Stop feuding, get back to governing

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Board must understand: It's OK to disagree; be civil; and don't take it personal.

"WHAT IS EVIDENT is that the complaints and circumstances leading to this investigation arose from a dysfunctional relationship among and between certain members of the Board of Education and some members of the Administration."

That's the most on-point finding by investigators with the Quarles & Brady law firm, who were tasked by the School District of Beloit with looking into whether member Pam Charles somehow was causing a racially-biased hostile workplace. The case started with written allegations seeking inquiry from fellow board member Dennis Baskin and from administrator Darrell Williams, who served as acting superintendent while Dr. Tom Johnson was away from the district on leave.

Investigators concluded there was no evidence to find Charles "guilty" of such allegations, instead attributing problems to what amounted to friction and score-settling.

IT'S ANOTHER EXAMPLE of how it can be difficult in this school district to figure out who are the adults and who are the children.

The level of dysfunction has been like a bad marriage - everybody talks, nobody listens.

Grudges develop and are nurtured, seeming to color every action and decision coming before the board.

This is distracting from the many pressing issues facing the School District of Beloit. Test scores remain below average. The racial gap among students is real. Poverty is a wide and tall barrier to learning. Teachers are voting with their feet, leaving the district in above-average numbers. Staff frustrations expressed at a town hall-style meeting remain a concern, especially when it comes to student conduct and disciplinary problems.

Staff told board members they received insufficient support, and it's not hard to see why. When there is "a dysfunctional relationship among and between certain members of the Board of Education and some members of the Administration," the task of shaping up classrooms is much more difficult.

THIS SHOULD SERVE as a wake-up call for everybody on that board and within the administration. A much more professional environment is required if the important business of educating young people is to be done well. Finger-pointing should end. Each individual should take ownership.

Look, the seven board members are elected at-large. They have different constituencies. They have different backgrounds and beliefs. They bring different experiences and viewpoints to the board. They will not always see eye-to-eye. The community is better served if board members discuss, debate and even disagree. That's democracy. It can be messy. No one should expect elected officials to hold hands in harmony all the time. Officials should have thick skin, and not take every disagreement as a personal affront. There should be no place for personal agendas and score-settling.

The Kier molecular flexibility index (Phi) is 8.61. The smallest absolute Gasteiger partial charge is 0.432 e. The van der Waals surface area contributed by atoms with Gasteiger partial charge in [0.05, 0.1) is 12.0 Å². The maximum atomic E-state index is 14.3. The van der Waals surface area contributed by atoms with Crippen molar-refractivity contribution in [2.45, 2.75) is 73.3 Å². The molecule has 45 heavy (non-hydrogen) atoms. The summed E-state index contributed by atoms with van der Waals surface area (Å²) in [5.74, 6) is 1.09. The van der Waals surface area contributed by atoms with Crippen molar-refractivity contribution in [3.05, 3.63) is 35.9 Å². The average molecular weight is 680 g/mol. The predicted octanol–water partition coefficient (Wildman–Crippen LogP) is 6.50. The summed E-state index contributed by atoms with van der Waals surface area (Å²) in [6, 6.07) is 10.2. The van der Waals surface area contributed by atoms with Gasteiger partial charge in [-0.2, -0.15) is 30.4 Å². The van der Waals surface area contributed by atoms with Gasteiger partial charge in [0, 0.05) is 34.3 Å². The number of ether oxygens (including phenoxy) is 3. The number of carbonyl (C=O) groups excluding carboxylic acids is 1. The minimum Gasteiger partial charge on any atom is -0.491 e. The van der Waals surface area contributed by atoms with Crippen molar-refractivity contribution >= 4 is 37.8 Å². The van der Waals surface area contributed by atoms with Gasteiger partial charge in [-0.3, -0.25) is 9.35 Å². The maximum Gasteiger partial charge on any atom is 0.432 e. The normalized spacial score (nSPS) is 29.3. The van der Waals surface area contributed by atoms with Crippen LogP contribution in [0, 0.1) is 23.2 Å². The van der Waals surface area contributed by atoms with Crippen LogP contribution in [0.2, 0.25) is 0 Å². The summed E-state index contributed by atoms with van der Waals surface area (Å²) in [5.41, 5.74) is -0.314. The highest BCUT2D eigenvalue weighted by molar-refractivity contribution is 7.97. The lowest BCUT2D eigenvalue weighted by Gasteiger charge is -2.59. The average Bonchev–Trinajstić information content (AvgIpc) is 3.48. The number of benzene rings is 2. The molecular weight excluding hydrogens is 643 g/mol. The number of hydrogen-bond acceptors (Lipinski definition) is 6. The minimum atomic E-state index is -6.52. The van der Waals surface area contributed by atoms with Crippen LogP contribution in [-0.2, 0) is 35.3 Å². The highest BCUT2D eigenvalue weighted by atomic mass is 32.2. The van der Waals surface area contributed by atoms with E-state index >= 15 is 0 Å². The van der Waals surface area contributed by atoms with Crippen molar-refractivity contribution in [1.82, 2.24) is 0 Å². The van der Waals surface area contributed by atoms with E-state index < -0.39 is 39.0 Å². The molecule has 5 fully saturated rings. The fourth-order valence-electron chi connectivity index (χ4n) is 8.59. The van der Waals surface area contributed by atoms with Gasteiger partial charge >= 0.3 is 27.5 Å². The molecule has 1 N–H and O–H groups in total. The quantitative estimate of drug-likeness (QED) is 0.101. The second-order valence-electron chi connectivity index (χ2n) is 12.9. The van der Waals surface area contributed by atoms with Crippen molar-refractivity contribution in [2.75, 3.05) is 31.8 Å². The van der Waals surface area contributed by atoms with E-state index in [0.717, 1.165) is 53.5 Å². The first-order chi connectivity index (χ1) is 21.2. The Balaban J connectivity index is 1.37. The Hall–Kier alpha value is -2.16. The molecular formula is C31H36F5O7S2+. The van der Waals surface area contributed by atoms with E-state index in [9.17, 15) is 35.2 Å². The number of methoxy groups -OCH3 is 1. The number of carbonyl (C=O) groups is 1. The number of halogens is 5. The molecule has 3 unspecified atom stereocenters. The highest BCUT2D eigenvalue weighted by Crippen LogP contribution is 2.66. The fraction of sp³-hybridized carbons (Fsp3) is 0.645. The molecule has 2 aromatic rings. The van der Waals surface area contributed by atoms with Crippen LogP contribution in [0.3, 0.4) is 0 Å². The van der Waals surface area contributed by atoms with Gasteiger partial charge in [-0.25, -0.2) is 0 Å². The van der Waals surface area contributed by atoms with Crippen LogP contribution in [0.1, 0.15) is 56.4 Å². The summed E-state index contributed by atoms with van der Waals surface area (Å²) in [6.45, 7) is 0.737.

Taxpayers and voters deserve better. So do the kids. So does the staff.

Beloit does not need its own version of Washington or Madison, with officials choosing sides and bickering with and picking at each other to the exclusion of solving problems and getting things done.

Just stop.

A FINAL WORD: The district is working on a code of ethics and conduct for board members. We will reserve judgment until the matter has had more exposure, but we will observe it's tough to create and even tougher to enforce such rules with elected officials. What one may view as passionate advocacy another may take as pushing too hard or trying to bully other members. What one member may consider a principled stand against a majority mistake others could see as negative grandstanding. Still another may intend to bring performance problems into the open - after all, government belongs to the community, not district insiders - while others interpret it as airing dirty laundry. And it's easy to imagine a majority bloc on the board using such a code to batter or silence the minority. Any policy that encourages treating each other with respect, courtesy and professionalism is a reminder of the virtue of civility. But any policy that tries to muzzle dissent, keep differences secret, or punish a vocal minority viewpoint is anti-democratic and not in the people's interest. Ultimately, judgment of each elected official will be rendered by voters, not by board members or administrators.

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